Maybank Championship: Steve Palmer's betting preview, lowdown & TV details
Thomas Pieters bidding to end long victory drought
TV: Sky Sports Golf, 3.30am Thursday
Thomas Pieters has become a regular European Tour favourite over the last month, but the infuriating Belgian has not won an individual event since August, 2016, and the Maybank Championship market leader is an unappealing option.
Pieters is making his debut at the tight, fiddly Palm Course, a track which requires patience, precision, sound strategy and a calm head in sweltering conditions. It is difficult to trust this fiery character in such circumstances.
The next two in the betting are European Tour maidens. Jorge Campillo, runner-up last year and tied second in his last two Tour outings, will attract formbook students, but the 32-year-old Spaniard has never even won on the Challenge Tour, while in-form Frenchman Mike Lorenzo-Vera is two years older and has always been found wanting in this grade.
Palmer's top tip
Jason Scrivener 40-1
The best value option in a wide-open event could be Jason Scrivener, an accurate, improving Australian well suited to the Palm Course assignment.
Scrivener boasts fantastic form figures in the Hong Kong Open, which is a similar test to that which he faces this week. Hong Kong Golf Club is a tight, tree-lined, typically humid layout, where only the straightest of hitters can survive, and the Perth man has finished third, tenth and third there in his three visits.
One previous start at the Palm resulted in a missed cut by a shot 12 months ago, but that narrow failure does not change the fact that Scrivener is well equipped to score at this venue, and impressive recent efforts suggest he will do himself justice this time.
Scrivener, who turns 30 next month, has not missed a cut since the British Masters in the middle of October. In a field full of strugglers, that consistency speaks volumes, and this season he has stepped up a gear. Third in Hong Kong was followed by sixth place in the Australian PGA, then 16th in Abu Dhabi, seventh in the Dubai Desert Classic and fifth spot in the Vic Open.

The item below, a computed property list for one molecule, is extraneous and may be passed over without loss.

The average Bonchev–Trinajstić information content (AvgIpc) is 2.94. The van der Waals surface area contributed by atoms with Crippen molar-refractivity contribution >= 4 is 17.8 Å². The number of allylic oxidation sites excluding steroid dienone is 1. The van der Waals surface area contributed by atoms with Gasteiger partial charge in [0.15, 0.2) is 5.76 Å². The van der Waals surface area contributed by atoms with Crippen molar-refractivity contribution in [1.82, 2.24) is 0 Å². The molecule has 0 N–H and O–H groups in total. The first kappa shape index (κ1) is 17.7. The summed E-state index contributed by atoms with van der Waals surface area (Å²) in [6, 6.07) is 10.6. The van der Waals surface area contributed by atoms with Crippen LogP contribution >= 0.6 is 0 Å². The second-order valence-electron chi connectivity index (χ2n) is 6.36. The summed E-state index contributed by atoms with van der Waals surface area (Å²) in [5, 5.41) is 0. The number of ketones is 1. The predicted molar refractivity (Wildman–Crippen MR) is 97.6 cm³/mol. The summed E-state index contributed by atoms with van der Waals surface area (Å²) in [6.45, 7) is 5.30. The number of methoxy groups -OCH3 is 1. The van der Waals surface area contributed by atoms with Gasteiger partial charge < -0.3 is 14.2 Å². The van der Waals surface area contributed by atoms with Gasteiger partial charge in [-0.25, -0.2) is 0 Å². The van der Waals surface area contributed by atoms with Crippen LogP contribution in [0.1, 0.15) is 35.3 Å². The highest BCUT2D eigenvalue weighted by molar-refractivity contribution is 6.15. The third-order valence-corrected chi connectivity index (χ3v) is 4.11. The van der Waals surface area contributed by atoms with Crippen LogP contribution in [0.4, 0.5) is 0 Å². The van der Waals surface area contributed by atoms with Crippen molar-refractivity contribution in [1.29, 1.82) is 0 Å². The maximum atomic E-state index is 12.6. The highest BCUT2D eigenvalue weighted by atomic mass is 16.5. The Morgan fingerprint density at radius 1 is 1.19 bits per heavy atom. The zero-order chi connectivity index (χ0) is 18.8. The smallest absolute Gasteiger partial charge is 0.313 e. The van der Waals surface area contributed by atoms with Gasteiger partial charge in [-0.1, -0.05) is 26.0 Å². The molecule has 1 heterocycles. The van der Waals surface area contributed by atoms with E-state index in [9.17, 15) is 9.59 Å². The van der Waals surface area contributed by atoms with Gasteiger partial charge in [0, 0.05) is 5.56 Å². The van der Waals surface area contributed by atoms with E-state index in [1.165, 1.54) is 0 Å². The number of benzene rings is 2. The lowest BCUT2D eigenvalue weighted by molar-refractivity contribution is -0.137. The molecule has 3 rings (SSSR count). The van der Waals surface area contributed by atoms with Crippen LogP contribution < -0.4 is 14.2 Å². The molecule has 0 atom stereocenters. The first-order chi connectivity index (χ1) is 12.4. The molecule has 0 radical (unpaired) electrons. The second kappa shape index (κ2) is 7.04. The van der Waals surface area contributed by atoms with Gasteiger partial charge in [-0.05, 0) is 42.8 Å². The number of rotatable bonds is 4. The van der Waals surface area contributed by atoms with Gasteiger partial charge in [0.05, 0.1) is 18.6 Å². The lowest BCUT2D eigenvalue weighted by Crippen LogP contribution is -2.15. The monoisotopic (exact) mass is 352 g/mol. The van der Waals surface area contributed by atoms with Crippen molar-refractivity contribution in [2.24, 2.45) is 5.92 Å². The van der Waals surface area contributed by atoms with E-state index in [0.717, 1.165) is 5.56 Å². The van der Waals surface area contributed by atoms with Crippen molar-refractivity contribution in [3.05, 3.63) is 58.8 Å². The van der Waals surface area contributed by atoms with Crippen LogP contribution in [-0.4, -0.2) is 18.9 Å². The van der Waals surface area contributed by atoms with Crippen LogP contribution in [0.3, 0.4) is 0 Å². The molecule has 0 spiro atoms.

Scrivener won his maiden Australasian Tour title with a six-shot romp in the NSW Open at the end of 2017, and this tidy player, stalking the top 100 of the world rankings for the first time in his career, looks ready for a European Tour breakthrough.
Fabrizio Zanotti 25-1
Campillo and Lorenzo-Vera have eyecatching course and current form, but have never triumphed. Fabrizio Zanotti can marry similar credentials to two previous European Tour titles, including one on this course, so the Paraguayan should be shorter in the betting.
Zanotti, a relentless fairway-finder, has an ideal game for the Palm Course, where he improved his score each day (70, 69, 67, 63) to win the 2017 Maybank in glorious fashion. That effort came after he had started the year with three missed cuts and arriving low on confidence.
This time Zanotti is full of belief, with form figures of 15-32-29-24-2-11 from his last six events. A four-putt derailed him at the 70th hole of the Oman Open at the start of this month – a tournament he probably feels he should have won. Despite a brilliant birdie at the 18th, he had three final-round double-bogeys on his card and lost by a shot.
The Maybank looks a golden opportunity for Zanotti to make up for the one that got away in Oman. He is swinging superbly and the layout is ideal.
Gaganjeet Bhullar 50-1
Jazz Janewattananond 40-1
Gavin Green 80-1
Gaganjeet Bhullar's European Tour future is becoming increasingly secure with every passing week and the rock-solid Indian could turn consistency into silverware on Sunday. Bhullar, a prolific champion on the Asian Tour, craved a permanent spot on the European Tour and victory in the Fiji International in August earned him a card. He is well on his way to retaining it after opening this season with form figures of 27-38-34-27-31-5, finishing only two shots shy in Kenya last Sunday.
Bhullar, who finished 20th and 27th in the Maybank in the last two years, will relish this test of accuracy, while the same can be said of in-form Thai Jazz Janewattananond, who has won three times on the Asian Tour at the age of 23. His most recent success came in a decent Singapore Open in January, when he repelled Paul Casey, Matt Fitzpatrick and Sergio Garcia with a pair of 65s over the weekend.